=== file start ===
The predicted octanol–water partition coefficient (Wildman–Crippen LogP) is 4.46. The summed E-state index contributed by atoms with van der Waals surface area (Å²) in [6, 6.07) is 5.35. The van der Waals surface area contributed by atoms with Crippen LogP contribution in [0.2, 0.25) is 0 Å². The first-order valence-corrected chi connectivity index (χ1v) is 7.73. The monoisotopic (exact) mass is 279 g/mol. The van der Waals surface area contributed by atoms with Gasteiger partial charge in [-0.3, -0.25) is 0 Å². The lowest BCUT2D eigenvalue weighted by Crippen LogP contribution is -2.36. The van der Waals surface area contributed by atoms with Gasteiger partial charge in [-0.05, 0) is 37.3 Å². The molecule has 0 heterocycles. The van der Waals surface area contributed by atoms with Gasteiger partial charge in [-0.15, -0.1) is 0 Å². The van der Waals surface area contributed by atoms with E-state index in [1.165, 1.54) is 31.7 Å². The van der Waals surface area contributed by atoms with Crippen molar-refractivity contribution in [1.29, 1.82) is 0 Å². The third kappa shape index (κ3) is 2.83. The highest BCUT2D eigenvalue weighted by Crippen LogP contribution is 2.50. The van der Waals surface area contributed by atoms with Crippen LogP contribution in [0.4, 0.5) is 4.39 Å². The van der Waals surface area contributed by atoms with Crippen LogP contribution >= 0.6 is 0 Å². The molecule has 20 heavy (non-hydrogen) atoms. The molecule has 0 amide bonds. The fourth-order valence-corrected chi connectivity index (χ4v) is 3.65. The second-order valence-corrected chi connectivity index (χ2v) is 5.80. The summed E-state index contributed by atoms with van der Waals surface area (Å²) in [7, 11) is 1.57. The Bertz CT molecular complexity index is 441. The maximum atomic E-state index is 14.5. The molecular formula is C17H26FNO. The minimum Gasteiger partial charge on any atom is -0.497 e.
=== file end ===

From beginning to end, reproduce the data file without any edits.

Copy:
The predicted octanol–water partition coefficient (Wildman–Crippen LogP) is 4.46. The summed E-state index contributed by atoms with van der Waals surface area (Å²) in [6, 6.07) is 5.35. The van der Waals surface area contributed by atoms with Crippen LogP contribution in [0.2, 0.25) is 0 Å². The first-order valence-corrected chi connectivity index (χ1v) is 7.73. The monoisotopic (exact) mass is 279 g/mol. The van der Waals surface area contributed by atoms with Gasteiger partial charge in [-0.3, -0.25) is 0 Å². The lowest BCUT2D eigenvalue weighted by Crippen LogP contribution is -2.36. The van der Waals surface area contributed by atoms with Gasteiger partial charge in [-0.05, 0) is 37.3 Å². The molecule has 0 heterocycles. The van der Waals surface area contributed by atoms with Gasteiger partial charge in [-0.15, -0.1) is 0 Å². The van der Waals surface area contributed by atoms with E-state index in [1.165, 1.54) is 31.7 Å². The van der Waals surface area contributed by atoms with Crippen molar-refractivity contribution in [1.29, 1.82) is 0 Å². The third kappa shape index (κ3) is 2.83. The highest BCUT2D eigenvalue weighted by Crippen LogP contribution is 2.50. The van der Waals surface area contributed by atoms with Crippen LogP contribution in [0.4, 0.5) is 4.39 Å². The van der Waals surface area contributed by atoms with Crippen LogP contribution >= 0.6 is 0 Å². The molecule has 20 heavy (non-hydrogen) atoms. The molecule has 0 amide bonds. The fourth-order valence-corrected chi connectivity index (χ4v) is 3.65. The second-order valence-corrected chi connectivity index (χ2v) is 5.80. The summed E-state index contributed by atoms with van der Waals surface area (Å²) in [7, 11) is 1.57. The Bertz CT molecular complexity index is 441. The maximum atomic E-state index is 14.5. The molecular formula is C17H26FNO. The minimum Gasteiger partial charge on any atom is -0.497 e.